In both approaches, many recommend that the dog should already have been taught the commands prior to application of the collar. However, I personally have found that through guiding using a leash or a long line and the application of momentary stimulation you can speed the learning process even though a dog has not been taught the command. You are actually teaching not reinforcing through the use of the collar. The momentary tap is prompting the dog like a light tap on the butt for a sit.

The use of the e-collar starts with yard work. After finding the level with continuous and obtaining a good recall using it, I generally go up one level and begin to use momentary to prompt the command. The sit and the recall are the two most important commands the collar can help you with - so concentrate on these.

In the field when hunting a dog, the tap can reinforce the turn. Using the turn whistle, tap momentary simultaneous with the command and repeat the tap… until the dog complies. On some occasions, you may have to give the command again - especially if you have waited longer than two seconds after a previous command or ‘tap’ of momentary.

At this stage, your dog will have been taught the recall command and the turn whistle is a shortened version of this - so he should turn towards you where you can bring him in and then cast him in the opposite direction. In this instance, the use of the collar is to reinforce, speed up and polish.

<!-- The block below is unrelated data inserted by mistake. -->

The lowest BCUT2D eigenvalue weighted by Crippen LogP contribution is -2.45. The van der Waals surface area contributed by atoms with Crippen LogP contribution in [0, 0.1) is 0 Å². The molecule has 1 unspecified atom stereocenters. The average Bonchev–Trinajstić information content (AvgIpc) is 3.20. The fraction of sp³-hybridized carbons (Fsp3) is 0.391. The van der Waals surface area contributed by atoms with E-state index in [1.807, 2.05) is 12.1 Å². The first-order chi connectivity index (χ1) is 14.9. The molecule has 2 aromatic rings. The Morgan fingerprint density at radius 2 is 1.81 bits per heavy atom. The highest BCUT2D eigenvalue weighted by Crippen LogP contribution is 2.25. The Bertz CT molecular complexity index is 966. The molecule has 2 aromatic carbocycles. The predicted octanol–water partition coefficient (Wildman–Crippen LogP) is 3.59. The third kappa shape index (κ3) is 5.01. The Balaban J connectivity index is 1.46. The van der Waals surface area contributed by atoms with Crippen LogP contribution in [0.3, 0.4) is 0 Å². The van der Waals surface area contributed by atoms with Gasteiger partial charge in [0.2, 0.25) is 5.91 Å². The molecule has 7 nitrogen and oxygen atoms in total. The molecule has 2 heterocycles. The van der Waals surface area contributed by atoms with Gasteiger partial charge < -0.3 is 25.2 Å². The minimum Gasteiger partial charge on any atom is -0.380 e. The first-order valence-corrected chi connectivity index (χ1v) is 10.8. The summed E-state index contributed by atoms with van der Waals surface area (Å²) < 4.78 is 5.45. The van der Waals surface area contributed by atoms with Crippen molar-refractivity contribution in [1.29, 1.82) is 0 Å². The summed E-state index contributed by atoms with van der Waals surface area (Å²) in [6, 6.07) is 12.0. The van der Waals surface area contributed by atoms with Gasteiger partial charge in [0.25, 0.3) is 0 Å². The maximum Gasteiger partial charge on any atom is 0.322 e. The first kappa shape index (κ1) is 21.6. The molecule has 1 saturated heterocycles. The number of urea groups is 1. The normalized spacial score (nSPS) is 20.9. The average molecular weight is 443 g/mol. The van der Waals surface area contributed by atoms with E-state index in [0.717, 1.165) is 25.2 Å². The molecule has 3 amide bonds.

With momentary, the speed of the stimulation is such that it is an attention grabber - a diverter of the mind from the wrong intention of the dog. It diverts his focus from what he was doing or wanting to do, and places his concentration on the trainer and what he wants the dog to do. That is the finesse of momentary and its main advantage. It gets attention without putting your dog’s brain into confusion and even panic. Through correct usage, a trainer can select just the right intensity of ‘tap’ to gain the dog’s attention and willingness to do what is required without impairing its ability to focus and ability to think. It acts as a focus diverter, redirector, changer - or mind splitter.

This momentary prompt can also be used on the recall even when the dog is carrying a retrieve. In this situation, I will step down a level so that the dog feels the tap but does not startle or think that the tap is because he is carrying a bird. I also will use this level in water. It is often claimed that water does not affect the feel of the stimulation. However, my experience is that it does. I believe what happens is that the skin softens in water and the skin tissue resistance is lessened making the stimulation feel higher.